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Dutch funds do impact investment by definition

Investment manager a.s.r’s residential and science park funds are having a measurable positive impact on their sectors. Elise van Herwaarden reports.

Over the course of its 125-year history a.s.r. real estate has committed to creating long-term value from both a financial and a social perspective, by investing in high-quality real estate in a responsible manner. As a result, its sectoral real estate funds have, since their launch, been committed to limiting their negative impact on the environment. Recently, this commitment has been extended to not only reducing their environmental footprint, but to also impact society positively.

So far, the ASR Dutch Core Residential Fund (ASR DCRF) and the ASR Dutch Science Park Fund (ASR DSPF) have, as part of their yearly strategy cycles, critically assessed their ability to make a societal impact. As a result, both funds have expanded their fund strategies with clearly defined and accredited impact investment strategies.

The funds’ impact investment strategies and goals align with the INREV and Global Impact Investing Network (GIIN) standards for impact investing, adding up to: “[real estate] investments made with the intention to generate positive social and environmental impact alongside a financial return”.

According to this definition, impact investments should encompass the following key elements:

  • Intentionality: The intention to have a positive social or environmental impact through investments;
  • Measurability: The commitment to measure and report the social and environmental performance and progress of underlying investments, ensuring transparency and accountability;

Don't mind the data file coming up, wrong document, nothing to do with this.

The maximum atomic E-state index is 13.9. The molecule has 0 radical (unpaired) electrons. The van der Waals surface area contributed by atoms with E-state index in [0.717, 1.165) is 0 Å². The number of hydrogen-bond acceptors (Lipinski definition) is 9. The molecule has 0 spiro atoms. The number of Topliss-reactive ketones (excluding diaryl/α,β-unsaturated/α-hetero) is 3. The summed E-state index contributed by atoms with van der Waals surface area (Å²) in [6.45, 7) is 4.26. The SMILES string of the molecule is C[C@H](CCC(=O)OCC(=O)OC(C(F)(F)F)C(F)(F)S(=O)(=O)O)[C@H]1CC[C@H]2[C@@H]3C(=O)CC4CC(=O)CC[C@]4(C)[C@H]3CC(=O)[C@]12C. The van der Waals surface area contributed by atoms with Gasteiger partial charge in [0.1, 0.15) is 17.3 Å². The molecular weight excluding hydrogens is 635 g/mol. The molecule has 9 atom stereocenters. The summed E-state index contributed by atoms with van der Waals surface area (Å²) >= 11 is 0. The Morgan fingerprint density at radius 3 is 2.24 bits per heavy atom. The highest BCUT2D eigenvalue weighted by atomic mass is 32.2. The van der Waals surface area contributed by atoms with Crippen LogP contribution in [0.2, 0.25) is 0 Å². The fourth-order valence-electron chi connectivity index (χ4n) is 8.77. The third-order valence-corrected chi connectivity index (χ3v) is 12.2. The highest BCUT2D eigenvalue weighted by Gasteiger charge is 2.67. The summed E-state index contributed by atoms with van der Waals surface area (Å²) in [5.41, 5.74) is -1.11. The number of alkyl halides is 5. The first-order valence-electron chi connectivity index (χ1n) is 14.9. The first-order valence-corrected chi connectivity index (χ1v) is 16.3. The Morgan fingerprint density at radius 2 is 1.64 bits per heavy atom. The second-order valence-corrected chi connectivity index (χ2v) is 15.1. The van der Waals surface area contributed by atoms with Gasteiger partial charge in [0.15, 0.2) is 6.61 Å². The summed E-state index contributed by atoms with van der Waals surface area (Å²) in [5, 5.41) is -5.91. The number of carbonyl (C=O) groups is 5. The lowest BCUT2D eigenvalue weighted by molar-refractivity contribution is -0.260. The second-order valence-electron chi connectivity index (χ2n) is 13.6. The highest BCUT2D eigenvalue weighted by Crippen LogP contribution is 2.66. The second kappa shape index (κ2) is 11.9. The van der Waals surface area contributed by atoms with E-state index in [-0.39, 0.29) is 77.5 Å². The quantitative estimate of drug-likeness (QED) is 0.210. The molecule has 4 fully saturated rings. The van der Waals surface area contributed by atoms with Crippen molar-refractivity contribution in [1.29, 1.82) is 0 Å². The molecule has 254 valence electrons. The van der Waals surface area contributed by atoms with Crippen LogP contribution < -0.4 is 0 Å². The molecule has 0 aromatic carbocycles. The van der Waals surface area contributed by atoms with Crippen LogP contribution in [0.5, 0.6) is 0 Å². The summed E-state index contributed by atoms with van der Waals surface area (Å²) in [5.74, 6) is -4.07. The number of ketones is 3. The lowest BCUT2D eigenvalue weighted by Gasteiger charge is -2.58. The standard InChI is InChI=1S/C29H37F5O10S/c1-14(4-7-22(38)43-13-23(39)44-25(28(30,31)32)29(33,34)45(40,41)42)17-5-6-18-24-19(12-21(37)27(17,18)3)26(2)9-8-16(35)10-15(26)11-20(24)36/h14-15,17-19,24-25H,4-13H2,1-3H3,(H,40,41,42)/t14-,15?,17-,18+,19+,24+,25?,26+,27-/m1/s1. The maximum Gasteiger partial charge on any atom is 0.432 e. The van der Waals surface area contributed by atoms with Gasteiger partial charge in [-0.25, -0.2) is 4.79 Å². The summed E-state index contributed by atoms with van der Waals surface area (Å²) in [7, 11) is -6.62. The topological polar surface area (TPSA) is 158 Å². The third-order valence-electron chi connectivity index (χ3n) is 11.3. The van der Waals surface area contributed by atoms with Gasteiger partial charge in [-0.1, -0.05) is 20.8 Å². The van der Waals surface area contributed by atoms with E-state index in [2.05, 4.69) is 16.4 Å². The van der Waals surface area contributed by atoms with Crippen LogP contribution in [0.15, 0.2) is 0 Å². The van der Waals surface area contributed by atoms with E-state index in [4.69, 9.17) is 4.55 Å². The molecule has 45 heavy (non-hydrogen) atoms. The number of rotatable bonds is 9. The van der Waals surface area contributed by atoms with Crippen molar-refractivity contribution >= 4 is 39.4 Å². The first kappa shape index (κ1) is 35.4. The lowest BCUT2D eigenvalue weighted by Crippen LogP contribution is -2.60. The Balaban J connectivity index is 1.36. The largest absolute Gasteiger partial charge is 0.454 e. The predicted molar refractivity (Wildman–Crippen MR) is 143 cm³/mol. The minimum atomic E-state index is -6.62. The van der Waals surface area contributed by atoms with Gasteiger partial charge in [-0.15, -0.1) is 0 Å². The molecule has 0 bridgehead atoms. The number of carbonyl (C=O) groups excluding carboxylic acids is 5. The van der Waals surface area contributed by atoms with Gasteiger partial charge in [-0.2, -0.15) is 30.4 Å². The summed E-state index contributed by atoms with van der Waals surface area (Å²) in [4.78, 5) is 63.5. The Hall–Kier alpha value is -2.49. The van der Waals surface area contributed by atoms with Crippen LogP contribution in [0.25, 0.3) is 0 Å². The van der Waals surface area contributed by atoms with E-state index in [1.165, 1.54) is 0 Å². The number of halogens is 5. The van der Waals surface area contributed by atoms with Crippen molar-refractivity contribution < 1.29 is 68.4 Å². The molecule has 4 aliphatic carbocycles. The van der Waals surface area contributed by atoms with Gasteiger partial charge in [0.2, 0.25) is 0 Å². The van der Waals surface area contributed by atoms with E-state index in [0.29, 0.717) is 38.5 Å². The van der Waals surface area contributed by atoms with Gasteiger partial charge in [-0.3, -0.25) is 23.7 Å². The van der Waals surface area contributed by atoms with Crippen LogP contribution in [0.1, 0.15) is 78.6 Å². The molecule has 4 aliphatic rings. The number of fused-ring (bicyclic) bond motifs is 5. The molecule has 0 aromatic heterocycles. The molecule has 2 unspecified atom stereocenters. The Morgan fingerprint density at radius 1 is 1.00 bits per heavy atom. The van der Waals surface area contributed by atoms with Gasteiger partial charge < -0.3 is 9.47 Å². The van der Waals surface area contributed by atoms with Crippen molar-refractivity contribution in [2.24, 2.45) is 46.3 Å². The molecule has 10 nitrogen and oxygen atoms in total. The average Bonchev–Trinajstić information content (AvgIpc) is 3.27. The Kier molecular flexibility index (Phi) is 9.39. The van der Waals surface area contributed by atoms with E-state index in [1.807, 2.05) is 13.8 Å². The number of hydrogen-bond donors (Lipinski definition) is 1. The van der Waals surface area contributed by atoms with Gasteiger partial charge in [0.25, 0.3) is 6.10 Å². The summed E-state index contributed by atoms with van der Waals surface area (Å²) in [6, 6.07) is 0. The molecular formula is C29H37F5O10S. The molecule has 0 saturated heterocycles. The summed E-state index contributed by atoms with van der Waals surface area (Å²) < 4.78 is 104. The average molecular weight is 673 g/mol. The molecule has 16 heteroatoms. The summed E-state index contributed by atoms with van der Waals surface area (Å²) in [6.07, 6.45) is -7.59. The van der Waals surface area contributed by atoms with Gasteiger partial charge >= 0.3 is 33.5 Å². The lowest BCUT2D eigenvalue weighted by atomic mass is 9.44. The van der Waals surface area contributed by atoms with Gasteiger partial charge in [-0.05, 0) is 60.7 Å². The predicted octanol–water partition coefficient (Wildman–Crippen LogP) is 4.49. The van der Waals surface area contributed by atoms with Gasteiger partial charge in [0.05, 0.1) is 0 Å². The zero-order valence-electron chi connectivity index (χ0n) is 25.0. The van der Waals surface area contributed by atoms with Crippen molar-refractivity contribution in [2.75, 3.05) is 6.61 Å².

• Additionality: A positive impact which would not have occurred without the investment.

‘Generating measurable results through strong and meaningful partnerships, is key in actually realising real-world social impact.’

Elise van Herwaarden, a.s.r. real estate

ASR Dutch Core Residential Fund – affordable housing

The Dutch residential rental market is experiencing a shortage of and pressure on affordability: a result of lagging production compounded by population growth and a rise in the number of households. These factors have increased the pressure on affordable housing, one of the most basic human needs. Since ASR DCRF is able and willing to respond to this social challenge, it has developed an impact investment strategy that focuses on the addition of affordable dwellings to its portfolio.

  • The fund defines the affordable rental range in the Netherlands as follows:
  • Lower limit: €737 (based on the liberalised rental threshold);
  • Upper limit: €1,250 (based on a modal income as defined by Statistics Netherlands, the average household size and our allocation criteria).

To make a measurable impact, the fund monitors the addition of assets under management within the affordable range, as defined above. It also has a clear focus on affordability in its standing portfolio.